Further, according to the present invention, each of the distal ends of the bump electrodes (1) opposite to the base ends thereof which are continuous to the wiring of predetermined pattern (2) is formed with a layer of conductive polymer. This contrivance is effective to prevent the electrodes and wiring of the article to-be-tested from damaging.
There will now be described methods of covering the distal ends of the bump electrodes (1) made of a conductive metal, with the conductive polymer without drastically lowering the conductivity of the metal.
1. Methods in which the distal ends of the electrodes (1) are selectively or locally covered with a conductive polymer or with a mixture consisting of the conductive polymer and another resin (or other resins):
(1) A conductive polymer (undoped), for example, polythiophene, polypyrrole, polyacetylene or polyphenylenevinylene, or a mixture comprising the conductive polymer (undoped) and another resin (such as elastomer), for example, rubber, poly(vinyl chloride), poly(vinyl acetate), a phenol resin or an epoxy resin, is dissolved in a suitable solvent. The bump electrodes are immersed in the resulting solution, and the solvent of the solution is volatilized. Thus, the distal ends of the bump electrodes are covered with the conductive polymer. Thereafter, the conductive polymer is doped with several kinds of dopants, for example, ferric chloride, iodine, titanium chloride and phosphorus pentafluaride.
(2) The bump electrodes are immersed in a mixed solution comprising the monomer of a conductive polymer and dopants, and the conductive polymer is produced by electrolytic polymerization in this state.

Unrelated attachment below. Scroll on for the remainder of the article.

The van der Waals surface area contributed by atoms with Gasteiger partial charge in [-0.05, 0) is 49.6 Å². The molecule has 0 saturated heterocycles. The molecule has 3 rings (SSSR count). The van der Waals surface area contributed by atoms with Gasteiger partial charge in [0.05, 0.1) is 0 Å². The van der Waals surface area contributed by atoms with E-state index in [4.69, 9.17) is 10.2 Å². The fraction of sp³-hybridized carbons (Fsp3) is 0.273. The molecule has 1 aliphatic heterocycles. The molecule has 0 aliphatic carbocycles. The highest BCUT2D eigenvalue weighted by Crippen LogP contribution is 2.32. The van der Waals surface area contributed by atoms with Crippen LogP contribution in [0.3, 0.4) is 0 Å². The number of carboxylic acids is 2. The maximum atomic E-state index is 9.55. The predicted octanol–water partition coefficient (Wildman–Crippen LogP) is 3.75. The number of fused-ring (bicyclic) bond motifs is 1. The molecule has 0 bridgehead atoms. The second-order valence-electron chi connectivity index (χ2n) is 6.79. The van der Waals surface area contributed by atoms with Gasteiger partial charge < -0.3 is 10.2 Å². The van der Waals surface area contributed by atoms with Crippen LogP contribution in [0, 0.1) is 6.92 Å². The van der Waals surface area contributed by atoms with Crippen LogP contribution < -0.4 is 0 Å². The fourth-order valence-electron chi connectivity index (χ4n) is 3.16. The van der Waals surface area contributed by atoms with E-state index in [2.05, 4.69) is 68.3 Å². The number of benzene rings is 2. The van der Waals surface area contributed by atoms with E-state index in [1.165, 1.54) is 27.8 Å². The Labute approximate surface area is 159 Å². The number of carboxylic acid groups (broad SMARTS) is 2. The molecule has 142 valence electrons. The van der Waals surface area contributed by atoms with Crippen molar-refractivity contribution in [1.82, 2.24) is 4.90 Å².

(3) The bump electrodes are covered with a resin (such as elastomer), for example, rubber, polyvinyl chloride, polyvinyl acetate, a phenol resin or an epoxy resin, and they are immersed in a mixed solution comprising the monomer of a conductive polymer and dopants. While being produced by electrolytic polymerization in the immersion state, the conductive polymer is caused to permeate the layer of the covering resin. Thus, each of the distal ends of the bump electrodes is formed with a composite conductive polymer film.
(4) The bump electrodes are covered with a film of polymer anions or with a film of a mixture comprising the polymer anions and a resin (such as elastomer), for example, rubber, polyvinyl chloride, polyvinyl acetate, a phenol resin or an epoxy resin, and they are immersed in a solution of the monomer of a conductive polymer. While being produced by electrolytic polymerization in the immersion state, the conductive polymer is caused to permeate the covering film. Thus, each of the distal ends of the bump electrodes is formed with a composite conductive polymer film.
(5) The bump electrodes are covered with a resin (such as elastomer) which is, for example, rubber, polyvinyl chloride, polyvinyl acetate, a phenol resin or an epoxy resin and in which an oxidizer is mixed. Such electrodes are exposed to the vapor of the monomer of a conductive polymer. While being produced by polymerization in this state, the conductive polymer is caused to permeate the layer of the covering resin. Thus, each of the distal ends of the bump electrodes is formed with a composite conductive polymer film.